Visitors to Montgomery County’s public parks this fall could see the names of corporate sponsors on facilities such as ice rinks, dog parks and playgrounds.
The Montgomery County Planning Board adopted a corporate sponsorship policy Jan. 31 to allow companies to name park assets or programs in exchange for financial support.
The Montgomery County Parks Foundation would administer the corporate sponsorship program in coordination with the Montgomery County Department of Parks.
Debbie Rankin, executive director of the foundation, said budget cuts over the past five years are the primary reason for instituting the policy.
“There was a $6.5 million budget gap in 2011. More in years before that,” she said.
Officials are not yet sure how much cash a sponsorship program could net for Montgomery County parks, but sponsorship programs managed by other agencies generate between $100,000 and $1.6 million per year, according to Planning Board documents. Parks Department staff will have to develop a list of facilities and programs available for sponsorship and set values for different sponsorship options.
“The next step is an internal process, starting to do some work to bundle the options for corporate sponsorships,” Rankin said. She expects that process to take about six months before the Planning Board reviews the final program guidelines.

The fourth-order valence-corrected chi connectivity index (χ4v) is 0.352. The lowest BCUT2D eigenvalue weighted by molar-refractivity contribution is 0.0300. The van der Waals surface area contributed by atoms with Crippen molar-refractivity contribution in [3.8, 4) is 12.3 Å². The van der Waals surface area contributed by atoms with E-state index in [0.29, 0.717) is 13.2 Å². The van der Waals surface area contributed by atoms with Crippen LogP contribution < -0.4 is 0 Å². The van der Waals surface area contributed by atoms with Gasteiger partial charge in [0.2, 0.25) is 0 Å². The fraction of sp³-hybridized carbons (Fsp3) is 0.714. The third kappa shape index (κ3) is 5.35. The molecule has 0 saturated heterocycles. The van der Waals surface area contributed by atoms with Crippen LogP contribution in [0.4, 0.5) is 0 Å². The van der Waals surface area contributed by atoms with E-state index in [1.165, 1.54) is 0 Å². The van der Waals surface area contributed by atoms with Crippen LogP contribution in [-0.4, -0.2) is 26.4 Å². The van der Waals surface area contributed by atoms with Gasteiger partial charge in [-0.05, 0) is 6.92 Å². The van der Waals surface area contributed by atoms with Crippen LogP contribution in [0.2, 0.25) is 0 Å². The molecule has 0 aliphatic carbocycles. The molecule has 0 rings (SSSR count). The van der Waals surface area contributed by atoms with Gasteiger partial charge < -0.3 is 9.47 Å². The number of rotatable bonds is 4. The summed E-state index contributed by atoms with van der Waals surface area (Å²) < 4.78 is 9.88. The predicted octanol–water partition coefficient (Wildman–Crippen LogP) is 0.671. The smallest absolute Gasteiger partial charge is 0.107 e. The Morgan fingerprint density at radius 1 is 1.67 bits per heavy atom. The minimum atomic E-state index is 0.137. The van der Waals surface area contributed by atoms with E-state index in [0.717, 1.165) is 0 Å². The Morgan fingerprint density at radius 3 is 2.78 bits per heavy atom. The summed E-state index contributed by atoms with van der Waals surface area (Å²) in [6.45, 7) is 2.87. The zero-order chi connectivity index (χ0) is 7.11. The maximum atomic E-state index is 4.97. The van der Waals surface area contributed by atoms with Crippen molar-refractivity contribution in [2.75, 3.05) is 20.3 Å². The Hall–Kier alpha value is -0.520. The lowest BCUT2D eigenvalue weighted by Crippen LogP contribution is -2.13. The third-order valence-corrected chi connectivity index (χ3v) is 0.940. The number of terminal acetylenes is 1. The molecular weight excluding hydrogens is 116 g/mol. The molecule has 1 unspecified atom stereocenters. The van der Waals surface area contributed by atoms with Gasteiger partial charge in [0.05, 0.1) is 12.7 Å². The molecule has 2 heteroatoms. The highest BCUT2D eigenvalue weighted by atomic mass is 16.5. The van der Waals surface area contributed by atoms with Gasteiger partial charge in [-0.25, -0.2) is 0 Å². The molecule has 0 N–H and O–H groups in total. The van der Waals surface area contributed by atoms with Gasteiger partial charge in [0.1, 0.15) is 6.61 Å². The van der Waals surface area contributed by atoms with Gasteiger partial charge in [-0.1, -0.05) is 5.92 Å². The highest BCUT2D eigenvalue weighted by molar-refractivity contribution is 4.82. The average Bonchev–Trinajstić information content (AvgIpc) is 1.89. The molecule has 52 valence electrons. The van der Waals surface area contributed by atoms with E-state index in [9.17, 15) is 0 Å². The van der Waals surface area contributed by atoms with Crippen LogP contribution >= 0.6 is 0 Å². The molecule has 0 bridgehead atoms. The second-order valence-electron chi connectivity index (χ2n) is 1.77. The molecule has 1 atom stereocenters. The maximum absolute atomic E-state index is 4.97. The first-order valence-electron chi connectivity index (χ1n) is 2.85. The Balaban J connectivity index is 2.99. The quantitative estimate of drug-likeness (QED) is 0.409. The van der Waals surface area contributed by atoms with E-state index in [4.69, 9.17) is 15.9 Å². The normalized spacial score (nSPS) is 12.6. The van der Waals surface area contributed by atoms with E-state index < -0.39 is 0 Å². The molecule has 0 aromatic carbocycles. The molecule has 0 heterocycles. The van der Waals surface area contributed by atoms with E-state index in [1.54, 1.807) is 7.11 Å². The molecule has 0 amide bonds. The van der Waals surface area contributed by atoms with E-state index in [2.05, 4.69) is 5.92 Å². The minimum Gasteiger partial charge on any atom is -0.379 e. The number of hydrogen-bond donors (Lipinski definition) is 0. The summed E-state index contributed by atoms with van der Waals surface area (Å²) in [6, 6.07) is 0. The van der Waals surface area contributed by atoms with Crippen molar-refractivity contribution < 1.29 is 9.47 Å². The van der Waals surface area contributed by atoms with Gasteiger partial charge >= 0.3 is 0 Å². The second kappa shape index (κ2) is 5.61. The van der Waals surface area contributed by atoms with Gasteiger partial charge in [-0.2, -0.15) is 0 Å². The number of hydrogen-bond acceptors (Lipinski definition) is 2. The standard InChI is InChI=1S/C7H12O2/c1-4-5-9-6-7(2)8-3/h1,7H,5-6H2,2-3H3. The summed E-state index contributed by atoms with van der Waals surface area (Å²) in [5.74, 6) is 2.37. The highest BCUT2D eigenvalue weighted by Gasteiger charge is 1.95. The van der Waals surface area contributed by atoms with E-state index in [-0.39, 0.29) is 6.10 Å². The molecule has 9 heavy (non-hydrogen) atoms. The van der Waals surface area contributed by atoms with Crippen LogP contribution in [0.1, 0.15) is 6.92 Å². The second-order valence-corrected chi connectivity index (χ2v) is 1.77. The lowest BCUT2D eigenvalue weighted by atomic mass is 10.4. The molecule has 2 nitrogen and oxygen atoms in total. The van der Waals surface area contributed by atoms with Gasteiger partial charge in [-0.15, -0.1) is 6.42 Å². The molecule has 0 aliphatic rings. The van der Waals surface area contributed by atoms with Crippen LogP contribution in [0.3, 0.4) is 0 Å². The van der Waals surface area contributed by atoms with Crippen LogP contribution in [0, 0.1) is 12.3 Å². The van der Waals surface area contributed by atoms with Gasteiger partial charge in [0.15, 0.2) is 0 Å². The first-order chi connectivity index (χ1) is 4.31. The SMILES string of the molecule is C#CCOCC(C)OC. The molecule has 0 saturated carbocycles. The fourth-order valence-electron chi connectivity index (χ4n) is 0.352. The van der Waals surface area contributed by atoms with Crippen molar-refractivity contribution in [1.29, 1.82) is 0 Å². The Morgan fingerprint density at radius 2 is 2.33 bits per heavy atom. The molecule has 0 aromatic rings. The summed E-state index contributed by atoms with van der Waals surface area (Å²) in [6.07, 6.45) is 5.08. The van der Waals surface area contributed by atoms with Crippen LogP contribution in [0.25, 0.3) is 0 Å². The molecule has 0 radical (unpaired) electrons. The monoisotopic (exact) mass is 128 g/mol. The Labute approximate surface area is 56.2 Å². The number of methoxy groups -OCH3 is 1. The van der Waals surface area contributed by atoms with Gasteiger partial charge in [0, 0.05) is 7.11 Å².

The sponsorship program could be up and running by October, according to Planning Board documents.
Under the policy, corporate and nonprofit sponsors can name park assets and programs or receive recognition for their sponsorship. The sponsorship program includes park amenities such as athletic fields, playgrounds, pavilions, trails, buildings and art, as well as park events and programs.
Entire parks are not eligible for naming rights, advertising rights or sponsorship benefits, according to the policy.
Carole Ann Barth, president of the Montgomery County Civic Federation, said the program will need more transparency than the current policy outlines. She said citizens should be able to go online and see who applied for sponsorship, what was decided and where the money is going.
“I think we would all like to see programs that we care about funded, but at the same time, we don’t want to have our parks experience diminished,” she said. “You don’t want to be going to appreciate a trail, for example, in a natural environment and have one more place where you’re assaulted with advertising. I think it has to be very carefully managed to not have that impact.”
Visit montgomeryparks.org/sponsorships for more information about the policy.